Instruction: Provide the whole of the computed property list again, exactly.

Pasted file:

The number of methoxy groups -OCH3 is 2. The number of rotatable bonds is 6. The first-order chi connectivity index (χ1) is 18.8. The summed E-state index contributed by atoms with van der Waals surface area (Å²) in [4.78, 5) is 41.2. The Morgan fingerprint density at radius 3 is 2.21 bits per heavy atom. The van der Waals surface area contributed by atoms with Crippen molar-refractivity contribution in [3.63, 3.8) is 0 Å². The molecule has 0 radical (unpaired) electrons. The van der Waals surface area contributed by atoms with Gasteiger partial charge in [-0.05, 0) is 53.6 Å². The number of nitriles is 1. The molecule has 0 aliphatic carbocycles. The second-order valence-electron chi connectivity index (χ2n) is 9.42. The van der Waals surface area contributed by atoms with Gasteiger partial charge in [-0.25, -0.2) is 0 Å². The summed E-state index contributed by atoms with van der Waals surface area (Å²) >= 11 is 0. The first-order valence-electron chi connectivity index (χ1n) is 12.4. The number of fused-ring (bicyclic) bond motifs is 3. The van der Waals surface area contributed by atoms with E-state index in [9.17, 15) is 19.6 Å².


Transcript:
The number of methoxy groups -OCH3 is 2. The number of rotatable bonds is 6. The first-order chi connectivity index (χ1) is 18.8. The summed E-state index contributed by atoms with van der Waals surface area (Å²) in [4.78, 5) is 41.2. The Morgan fingerprint density at radius 3 is 2.21 bits per heavy atom. The van der Waals surface area contributed by atoms with Crippen molar-refractivity contribution in [3.63, 3.8) is 0 Å². The molecule has 0 radical (unpaired) electrons. The van der Waals surface area contributed by atoms with Gasteiger partial charge in [-0.05, 0) is 53.6 Å². The number of nitriles is 1. The molecule has 0 aliphatic carbocycles. The second-order valence-electron chi connectivity index (χ2n) is 9.42. The van der Waals surface area contributed by atoms with Gasteiger partial charge in [-0.25, -0.2) is 0 Å². The summed E-state index contributed by atoms with van der Waals surface area (Å²) >= 11 is 0. The first-order valence-electron chi connectivity index (χ1n) is 12.4. The number of fused-ring (bicyclic) bond motifs is 3. The van der Waals surface area contributed by atoms with E-state index in [9.17, 15) is 19.6 Å².